Cotton profits increased by humble legume
Cotton lint yields can be increased by up to 18 per cent when cotton crops are rotated with crops of a little known legume, vetch, according to a team of researchers at CSIRO Plant Industry.
Following an eight-year study the team found that vetch fixes large amounts of nitrogen, increases soil organic matter, improves soil structure, makes cultivation easier, increases soil water holding capacity and reduces the incidence of black root rot.
“Data from 2003 show when vetch is used the cotton gross margin per hectare is increased by $390 within continuous cotton rotation and by $270 in wheat/cotton rotation due to the reduced need for nitrogen fertiliser and increased lint yield,” says Dr Ian Rochester, CSIRO Plant Industry.
“Vetch is so efficient at fixing nitrogen that on average only about a third of the usual nitrogen fertiliser is needed to maximise cotton yields in the following cotton crop and, in some cases, no additional fertiliser is needed at all.”
“Vetch outperformed other legume crops used in rotation with cotton including faba beans, field peas, clovers and medics in its ability to fix nitrogen.”
Planted in February after a wheat crop or in May after cotton, vetch is grown through winter, then slashed and ploughed into the ground as a green manure crop. The field can then be planted to cotton.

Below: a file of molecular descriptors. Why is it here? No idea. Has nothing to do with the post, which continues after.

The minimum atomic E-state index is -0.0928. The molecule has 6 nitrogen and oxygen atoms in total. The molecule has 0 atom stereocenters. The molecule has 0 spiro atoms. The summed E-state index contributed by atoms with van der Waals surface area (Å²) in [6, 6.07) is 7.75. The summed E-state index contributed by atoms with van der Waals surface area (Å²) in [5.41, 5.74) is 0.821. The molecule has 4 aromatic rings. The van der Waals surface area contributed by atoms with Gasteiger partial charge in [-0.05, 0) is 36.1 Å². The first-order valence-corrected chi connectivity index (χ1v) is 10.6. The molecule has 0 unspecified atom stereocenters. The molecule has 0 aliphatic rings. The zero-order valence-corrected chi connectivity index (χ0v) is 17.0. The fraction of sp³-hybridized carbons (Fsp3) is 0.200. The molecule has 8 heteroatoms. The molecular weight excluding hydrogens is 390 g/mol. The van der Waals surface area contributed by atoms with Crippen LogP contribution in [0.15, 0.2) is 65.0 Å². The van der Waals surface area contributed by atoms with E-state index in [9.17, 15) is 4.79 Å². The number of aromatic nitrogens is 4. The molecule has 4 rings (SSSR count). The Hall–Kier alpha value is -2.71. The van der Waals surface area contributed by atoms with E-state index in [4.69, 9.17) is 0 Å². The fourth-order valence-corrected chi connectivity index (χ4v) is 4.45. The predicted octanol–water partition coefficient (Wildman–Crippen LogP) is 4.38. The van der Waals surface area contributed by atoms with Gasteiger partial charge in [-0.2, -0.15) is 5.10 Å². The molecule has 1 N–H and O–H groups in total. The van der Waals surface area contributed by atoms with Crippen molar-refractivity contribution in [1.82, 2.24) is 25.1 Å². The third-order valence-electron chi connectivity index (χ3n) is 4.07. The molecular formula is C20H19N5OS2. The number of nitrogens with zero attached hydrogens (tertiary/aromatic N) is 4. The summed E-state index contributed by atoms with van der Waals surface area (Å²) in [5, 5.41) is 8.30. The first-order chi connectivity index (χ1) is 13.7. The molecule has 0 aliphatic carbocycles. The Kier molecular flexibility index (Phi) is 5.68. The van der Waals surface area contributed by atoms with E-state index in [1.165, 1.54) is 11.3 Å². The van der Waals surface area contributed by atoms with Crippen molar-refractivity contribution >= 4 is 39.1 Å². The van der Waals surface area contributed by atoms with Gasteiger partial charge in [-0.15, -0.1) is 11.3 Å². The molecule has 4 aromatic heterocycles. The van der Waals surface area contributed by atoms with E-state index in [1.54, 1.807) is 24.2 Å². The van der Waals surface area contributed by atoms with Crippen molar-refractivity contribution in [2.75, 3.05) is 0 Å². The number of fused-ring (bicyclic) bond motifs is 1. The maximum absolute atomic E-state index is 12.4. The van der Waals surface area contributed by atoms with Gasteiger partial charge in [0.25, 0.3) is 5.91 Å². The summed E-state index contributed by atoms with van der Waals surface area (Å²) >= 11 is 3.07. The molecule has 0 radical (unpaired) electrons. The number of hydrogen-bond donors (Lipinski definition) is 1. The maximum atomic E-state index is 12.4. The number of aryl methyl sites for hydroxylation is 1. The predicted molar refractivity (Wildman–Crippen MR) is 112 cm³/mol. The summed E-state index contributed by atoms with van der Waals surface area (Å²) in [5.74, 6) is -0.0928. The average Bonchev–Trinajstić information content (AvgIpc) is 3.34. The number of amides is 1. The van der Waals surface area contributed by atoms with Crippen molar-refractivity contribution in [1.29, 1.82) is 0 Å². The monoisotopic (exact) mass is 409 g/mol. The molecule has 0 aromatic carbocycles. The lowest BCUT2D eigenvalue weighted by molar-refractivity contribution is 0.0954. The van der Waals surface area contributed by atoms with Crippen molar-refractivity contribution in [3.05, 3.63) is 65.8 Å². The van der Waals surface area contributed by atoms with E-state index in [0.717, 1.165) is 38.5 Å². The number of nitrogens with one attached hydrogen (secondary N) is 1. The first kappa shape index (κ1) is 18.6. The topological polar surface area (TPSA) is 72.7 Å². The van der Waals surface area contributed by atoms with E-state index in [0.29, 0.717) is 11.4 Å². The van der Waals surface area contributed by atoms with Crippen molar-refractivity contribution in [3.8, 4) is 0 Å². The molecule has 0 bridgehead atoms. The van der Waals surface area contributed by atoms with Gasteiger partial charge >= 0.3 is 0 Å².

The CSIRO Plant Industry trials also showed that vetch improved soil structure making it easier for roots to penetrate the soil and increased soil water holding capacity.
“Declining soil organic matter in cotton fields has been a problem for the industry and using vetch could reverse this cycle by building up the organic matter,” Dr Rochester says.
“Although not an income producing crop, vetch more than pays for itself in the commercial benefits it provides – it is the best option for growers to improve their paddock health and fertility while increasing yields.”
Like most other rotational crops, vetch may increase fusarium wilt, so fields should be carefully assessed before it is used.
This research is supported by the Australian Cotton Cooperative Research Centre and by cotton growers through the Cotton Research and Development Corporation .
Dr Ian Rochester, CSIRO Plant Industry, 02 6799 1520, firstname.lastname@example.org
Sophie Clayton, CSIRO Plant Industry, 02 6246 5139, 0418 626 860, email@example.com
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